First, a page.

Memorandum of Conversation, by Mr. Ward P. Allen, Special Assistant on United Nations Affairs, Bureau of European Affairs


Subject: Possible Yugoslav Case

Participants: Dr. Bruner, Yugoslav Embassy
Mr. Ward P. Allen—EUR

Dr. Bruner called at his request to state that the Yugoslav Government has definitely decided to submit a separate agenda item on its case against the USSR, and to give us their views on the suggestions we had previously made to them on this matter. The item is to be titled “Threats and Hostile Acts of the Government of the USSR and Eastern European Countries Against the Independence and Sovereignty of the FPRY”. The documentation and evidence presented will be along the line of the Yugoslav White Book, to which will be added all the information accumulated since its publication in order to bring the case up to date. The Yugoslav Government has accepted our guidance and assures that for their part they will do their utmost [Page 502] to keep discussion as dispassionate, sober, unprovocative, and objective as possible. They intend to seek by all possible means to force the USSR to give concrete anwers to concrete questions, and to respond specifically to specific evidence against them.

The Yugoslav Government desires that the GA pass a resolution along the following lines: “The GA, having heard the discussion on the relationships of the USSR and other Eastern European countries, through the FPRY, expresses its serious concern regarding the existing situation and its possible continuation, and accordingly invites the countries concerned to take concrete measures which would make possible the improvement of their relations by removing the causes of the present situation.” These measures should include:

The creation of mixed commissions for the examination of frontier incidents;
The discontinuance of aggressive, war-inciting propaganda (this is not intended to exclude the continuation of legitimate criticism of different regimes);
The observance of the provisions of the Peace Treaty (i.e., limitation of Hungarian and Bulgarian armaments);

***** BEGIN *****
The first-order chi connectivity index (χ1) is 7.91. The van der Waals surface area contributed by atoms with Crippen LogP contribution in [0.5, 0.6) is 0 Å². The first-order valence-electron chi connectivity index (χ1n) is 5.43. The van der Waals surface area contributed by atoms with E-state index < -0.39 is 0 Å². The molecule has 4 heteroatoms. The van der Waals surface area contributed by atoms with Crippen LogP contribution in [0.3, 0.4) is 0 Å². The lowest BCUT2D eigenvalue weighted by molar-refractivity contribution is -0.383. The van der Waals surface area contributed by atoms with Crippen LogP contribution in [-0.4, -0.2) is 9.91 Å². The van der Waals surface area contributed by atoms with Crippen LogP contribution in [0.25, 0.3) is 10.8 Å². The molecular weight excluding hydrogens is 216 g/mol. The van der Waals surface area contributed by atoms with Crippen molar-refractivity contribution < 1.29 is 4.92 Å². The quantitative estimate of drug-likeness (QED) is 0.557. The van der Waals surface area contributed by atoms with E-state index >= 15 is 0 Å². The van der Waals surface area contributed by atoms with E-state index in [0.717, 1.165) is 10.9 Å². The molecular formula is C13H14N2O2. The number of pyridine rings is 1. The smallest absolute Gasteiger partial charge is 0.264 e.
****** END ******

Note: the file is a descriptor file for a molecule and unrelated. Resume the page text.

Full respect for all international obligations. The GA invites the countries concerned to regulate and maintain their international relations in the spirit of international cooperation in accordance with the principles of the Charter of the United Nations.

Regarding the POC, Dr. Bruner reported that the Yugoslav stand had not changed. They are willing to accept the POC provided the satellite countries will do so. They do not desire to accept it unilaterally and promote it in Yugoslavia unless it goes behind the iron curtain. They are prepared to make this statement in the GA and point out that unless it is received on both sides of the frontier it cannot fulfill its purposes. They are more favorably disposed, although they have not reached a final decision, to our alternative suggestion of a special committee to examine the evidence submitted or a subcommittee of the Political Committee to report back to this session. They will let us know their attitude shortly.

As to the time of submission of the item, there was in any event no time to submit it before the October 6 deadline. However, they are inclined to think that it might be better to wait until very shortly before the GA convenes. They fear that if the USSR knows about it in detail too far in advance this will give the USSR an opportunity to put diplomatic pressure of one sort or another on such delegations as the Indians and others who might be reluctant in order to seek to prevent strong GA action. They might for example threaten to leave the UN or pretend to be highly provoked if the matter is taken up and action is taken by the GA.

Dr. Bruner asked for our reactions to the foregoing, which I promised shortly. I did not seek to discuss them in detail with him [Page 503] except to express our keen disappointment that they had not seen fit to accept the POC even tho the satellites did not. (I think it would he useful for the reason that this step is desirable from the Yugoslav point of view to have it pointed out again and in some detail to the Yugoslavs). Dr. Bruner asked whether his information was correct that the US intended to submit a separate case on violation of human rights in the Soviet orbit. I stated that we were considering such a case and had consulted with the UK, French, and Canadians on it; that they were not inclined to take a favorable view. We are still, however, considering the advisability of such a move. In any event, we appreciate the relationship between that possible case and the Yugoslav case, and even if we should decide not to go ahead we would make full use of the material in the course of the discussion on the Yugoslav case. Dr. Bruner asked to be advised if we decide to go ahead with a separate case.

[Here follows discussion of another matter.]